Miss Helen was a woman devoted to her church, but after the death of her husband she did not mourn as many expected, instead she lit her house with candles and sculpted bright, lifeless figures and allowed her to escape “the darkness that nearly smothered” her life. Miss Helen now has the right to make her own choices; she does not to become another churchgoing widow, but instead set herself free by doing what she loves and creating a wonderland of art because she “dared to be different”.
Miss Helen alienated herself from the Afrikaner community of Nieu Bethesda because they judged her vision and rejected her art. The community expected Miss Helen to stay inside behind closed curtains, but Miss Helen did the opposite and let as much light into her life as she possibly could. Elsa said: “Light is a miracle, Miss Barlow, which even the most ordinary human being can make happen.”(p32). Through Helen’s art she survives in an isolated community and freely expresses herself.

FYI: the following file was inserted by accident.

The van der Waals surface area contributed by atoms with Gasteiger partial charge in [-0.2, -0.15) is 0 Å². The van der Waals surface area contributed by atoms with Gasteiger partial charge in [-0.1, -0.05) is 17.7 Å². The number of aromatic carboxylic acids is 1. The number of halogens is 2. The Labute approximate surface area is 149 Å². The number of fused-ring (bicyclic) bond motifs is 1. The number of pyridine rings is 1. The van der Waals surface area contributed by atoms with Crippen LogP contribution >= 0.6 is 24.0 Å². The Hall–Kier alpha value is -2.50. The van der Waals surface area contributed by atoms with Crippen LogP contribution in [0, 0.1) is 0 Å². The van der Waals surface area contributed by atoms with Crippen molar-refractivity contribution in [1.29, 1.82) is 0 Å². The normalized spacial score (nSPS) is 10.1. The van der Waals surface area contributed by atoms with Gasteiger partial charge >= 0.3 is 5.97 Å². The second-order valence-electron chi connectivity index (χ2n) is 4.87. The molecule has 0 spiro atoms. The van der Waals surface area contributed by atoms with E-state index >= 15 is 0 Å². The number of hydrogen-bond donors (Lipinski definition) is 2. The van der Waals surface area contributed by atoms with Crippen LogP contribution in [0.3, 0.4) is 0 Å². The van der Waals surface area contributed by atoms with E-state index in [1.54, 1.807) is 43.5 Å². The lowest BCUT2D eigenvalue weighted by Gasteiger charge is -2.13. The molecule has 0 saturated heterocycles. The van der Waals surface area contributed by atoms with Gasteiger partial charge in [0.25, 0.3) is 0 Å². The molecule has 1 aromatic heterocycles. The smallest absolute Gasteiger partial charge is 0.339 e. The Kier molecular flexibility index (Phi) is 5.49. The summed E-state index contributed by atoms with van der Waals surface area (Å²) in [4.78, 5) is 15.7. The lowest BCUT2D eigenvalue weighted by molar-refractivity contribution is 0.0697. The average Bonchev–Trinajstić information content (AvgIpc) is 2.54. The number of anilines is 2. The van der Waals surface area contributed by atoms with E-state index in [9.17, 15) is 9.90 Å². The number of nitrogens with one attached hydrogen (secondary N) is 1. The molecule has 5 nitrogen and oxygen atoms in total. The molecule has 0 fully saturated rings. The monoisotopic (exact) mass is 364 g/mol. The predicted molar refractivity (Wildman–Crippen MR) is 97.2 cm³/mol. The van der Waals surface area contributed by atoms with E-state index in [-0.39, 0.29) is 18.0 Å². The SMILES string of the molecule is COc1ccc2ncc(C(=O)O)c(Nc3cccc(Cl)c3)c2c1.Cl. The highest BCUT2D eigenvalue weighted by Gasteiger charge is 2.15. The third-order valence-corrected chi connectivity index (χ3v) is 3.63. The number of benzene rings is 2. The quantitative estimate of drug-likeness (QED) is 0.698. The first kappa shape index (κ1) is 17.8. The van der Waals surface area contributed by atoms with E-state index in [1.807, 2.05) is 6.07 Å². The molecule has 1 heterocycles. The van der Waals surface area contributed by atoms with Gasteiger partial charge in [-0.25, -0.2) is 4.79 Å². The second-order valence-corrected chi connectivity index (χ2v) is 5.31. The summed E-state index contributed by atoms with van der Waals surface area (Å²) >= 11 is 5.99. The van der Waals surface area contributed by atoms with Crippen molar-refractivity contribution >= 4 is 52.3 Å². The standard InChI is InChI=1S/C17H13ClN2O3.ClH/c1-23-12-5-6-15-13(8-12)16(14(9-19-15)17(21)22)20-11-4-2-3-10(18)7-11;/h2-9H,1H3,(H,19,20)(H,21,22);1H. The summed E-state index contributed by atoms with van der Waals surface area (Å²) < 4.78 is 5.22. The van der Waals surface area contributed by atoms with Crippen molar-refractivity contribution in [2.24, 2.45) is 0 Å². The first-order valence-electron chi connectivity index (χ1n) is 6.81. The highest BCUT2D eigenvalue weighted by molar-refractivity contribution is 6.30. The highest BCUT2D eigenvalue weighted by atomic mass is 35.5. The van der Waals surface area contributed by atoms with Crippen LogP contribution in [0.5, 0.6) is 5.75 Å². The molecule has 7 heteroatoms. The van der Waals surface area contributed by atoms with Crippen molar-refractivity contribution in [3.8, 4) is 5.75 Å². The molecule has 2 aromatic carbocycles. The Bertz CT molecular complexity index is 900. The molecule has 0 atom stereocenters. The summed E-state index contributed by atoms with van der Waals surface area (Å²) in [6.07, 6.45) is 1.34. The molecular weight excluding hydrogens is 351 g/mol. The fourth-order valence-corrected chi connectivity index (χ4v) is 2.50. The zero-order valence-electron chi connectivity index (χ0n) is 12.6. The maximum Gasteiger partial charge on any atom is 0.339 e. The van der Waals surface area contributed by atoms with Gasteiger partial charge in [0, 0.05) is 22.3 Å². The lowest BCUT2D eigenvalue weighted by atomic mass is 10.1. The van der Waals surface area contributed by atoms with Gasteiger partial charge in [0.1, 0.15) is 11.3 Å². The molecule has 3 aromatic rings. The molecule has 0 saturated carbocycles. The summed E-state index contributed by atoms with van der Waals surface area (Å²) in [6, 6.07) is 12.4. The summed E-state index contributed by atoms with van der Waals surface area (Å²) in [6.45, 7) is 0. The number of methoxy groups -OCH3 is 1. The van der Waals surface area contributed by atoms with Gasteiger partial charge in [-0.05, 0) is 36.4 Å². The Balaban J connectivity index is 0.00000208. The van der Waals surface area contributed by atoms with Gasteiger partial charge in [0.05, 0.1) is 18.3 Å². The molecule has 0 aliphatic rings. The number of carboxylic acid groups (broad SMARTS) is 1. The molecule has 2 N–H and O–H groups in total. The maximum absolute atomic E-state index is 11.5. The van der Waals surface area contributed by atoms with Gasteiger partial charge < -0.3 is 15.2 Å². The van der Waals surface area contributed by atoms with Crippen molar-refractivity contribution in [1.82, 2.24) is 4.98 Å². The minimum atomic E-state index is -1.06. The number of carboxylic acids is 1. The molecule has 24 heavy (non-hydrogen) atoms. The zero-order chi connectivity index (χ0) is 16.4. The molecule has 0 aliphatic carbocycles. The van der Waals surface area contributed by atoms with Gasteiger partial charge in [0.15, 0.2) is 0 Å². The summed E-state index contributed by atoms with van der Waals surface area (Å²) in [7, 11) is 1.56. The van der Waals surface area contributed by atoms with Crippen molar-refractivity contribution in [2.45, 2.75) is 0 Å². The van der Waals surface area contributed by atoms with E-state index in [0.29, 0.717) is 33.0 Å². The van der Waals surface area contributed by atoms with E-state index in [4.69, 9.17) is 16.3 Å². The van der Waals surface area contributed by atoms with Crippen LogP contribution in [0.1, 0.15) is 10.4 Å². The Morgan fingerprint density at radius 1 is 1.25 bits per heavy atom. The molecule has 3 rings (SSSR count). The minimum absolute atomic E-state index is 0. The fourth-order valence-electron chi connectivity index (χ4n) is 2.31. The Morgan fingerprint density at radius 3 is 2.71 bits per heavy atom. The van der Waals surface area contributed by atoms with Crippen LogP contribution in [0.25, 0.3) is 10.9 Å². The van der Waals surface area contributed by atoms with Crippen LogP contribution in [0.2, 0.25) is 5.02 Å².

When Miss Helen met Elsa, she showed her the inside of her house and when Elsa saw Helen’s home, lit by candle light, she knew she had found a true friend: “I so desperately wanted you to like what you saw.” (p34) followed by “If you only knew what you did for my life that day”. When Elsa saw Miss Helen’s ‘Mecca’ for the first time she was overwhelmed: “I just stood there and gasped” (p33). Miss Helen was pleased: “How much courage, how much faith in it you gave me.” (p35). Elsa admired Helen’s courage to fulfil her dream despite the religious views of the community. Miss Helen finds happiness and piece in her own ‘Mecca’ and does not concern her with the vision of the community on what is considered to be “right” but rather believes her “Mecca has got a logic of its own,” (p36).
Elsa and Miss Helen are both women in a crisis point in their life and rebels against social conventions in their own special way. Miss Helen is a strong woman that is not dependent on men unlike Elsa who had an affair with a David, a married man, and always believed he will leave his wife for her, where she ended up “being a victim of the situation”(p30) Elsa hides her secret until the end of the play.